Monday, January 23, 2012

PLN: The Power to Perfect Your Practice

As I've mentioned in previous blogs, one of my goals this year is to put some literature back into our classroom. Now to many educators that may not sound like a very difficult thing to do. However, when you have a scripted reading/language program, a strict schedule, and very little leeway within those confines, really teaching your students becomes difficult.  When things are so tight in your schedule that students literally beg to skip lunch, come to school early, and stay after school so that they can write, there's precious little time to squeeze in anything else.

As I looked at my schedule to find a place where I could squeeze in some reading time, I found a ten minute window before we go to P.E. Granted that is not a lot of time, but I was determined to make it work. We were already trying to read books as a class at the end of the day while we waited to be dismissed. My fifth graders love our time on the carpet reading a novel or trade book even though some days we're lucky to get in 5 minutes. They work all day to try make a little reading time at the end of the day.

I didn't want to change that routine, so I figured my best bet was to do a read aloud of a picture book each day. I have a huge library of pictures books that "pre-reading program" I used to give my students as mentor texts. Many of them are for teaching Social Studies and Science. However, as I started examining them, the ones that I could actually read aloud were in a vast minority. Many of them had so many text features that  by only reading them aloud much of the meaning was lost.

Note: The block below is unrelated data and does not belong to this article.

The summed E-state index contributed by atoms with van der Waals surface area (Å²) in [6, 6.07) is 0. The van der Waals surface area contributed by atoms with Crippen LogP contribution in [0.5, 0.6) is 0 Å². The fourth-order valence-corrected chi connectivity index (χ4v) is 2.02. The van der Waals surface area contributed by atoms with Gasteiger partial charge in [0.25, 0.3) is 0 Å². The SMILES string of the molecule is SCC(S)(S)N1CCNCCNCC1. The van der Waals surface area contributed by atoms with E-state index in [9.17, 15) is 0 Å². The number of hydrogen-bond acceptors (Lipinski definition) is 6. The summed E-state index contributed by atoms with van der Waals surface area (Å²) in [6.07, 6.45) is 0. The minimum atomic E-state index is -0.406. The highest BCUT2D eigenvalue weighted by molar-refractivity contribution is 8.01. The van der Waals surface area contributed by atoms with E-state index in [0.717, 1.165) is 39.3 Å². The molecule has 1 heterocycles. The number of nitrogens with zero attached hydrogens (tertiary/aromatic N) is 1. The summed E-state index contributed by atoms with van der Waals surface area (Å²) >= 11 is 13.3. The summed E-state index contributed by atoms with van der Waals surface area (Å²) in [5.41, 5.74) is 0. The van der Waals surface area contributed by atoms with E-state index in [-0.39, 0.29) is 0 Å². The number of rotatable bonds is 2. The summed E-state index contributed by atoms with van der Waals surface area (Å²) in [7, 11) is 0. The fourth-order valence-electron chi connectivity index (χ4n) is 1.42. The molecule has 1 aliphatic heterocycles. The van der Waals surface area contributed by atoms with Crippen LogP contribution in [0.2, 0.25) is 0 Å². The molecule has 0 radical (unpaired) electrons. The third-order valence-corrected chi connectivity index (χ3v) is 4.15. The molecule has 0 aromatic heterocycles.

There are so many wonderful children's books, where should I start? On Twitter and in my Google Reader, I follow some excellent teachers who specialize in children's literature. The first one I reached out to was Cathy Mere. She responded with a link to August 10 for 10 Picture Book Event. This site had a collection of blogs from educators/literature lovers who blogged about their 10 favorite picture books. This kept me busy for hours discovering all kinds of picture books that would be appropriate for my learners (I would love to participate in this event this year).

Next Cathy tweeted out my request to some of her Personal Learning Network (PLN). I got so many responses and emails from them. I had discovered and re-discovered a treasure of  books to read aloud to my students. So although I have received a real crash course in titles and authors, the real winners here are my readers. These books have been popping up in their blogs, they are constantly reading them (many have a waiting list) and students have begun searching for other titles by the same authors.

So while you are spending time on Twitter and reading blogs, be sure to build relationships with those in your PLN. Be willing to give to them as much as you are learning from them. In the end, the real reward is reaped by those amazing kids in your classroom and we are all thankful for Cathy and all of those who shared their knowledge with us.

photo credit: your neighborhood librarian via photopin cc

1 comment:

  1. Julie,
    I'm glad it helped. I cannot imagine working within those constraints. Even in first grade it is rare we finish a read aloud in less than 10 minutes. I'm glad you were able to find some titles that might work.

    I never imagined how powerful a PLN would be for me. I'm continually amazed by the diverse group of specialists at my fingertips every day. I know any time I need help all I have to do is send a quick tweet out into the world. I learn so much every day.

    Thanks so much for your kind words,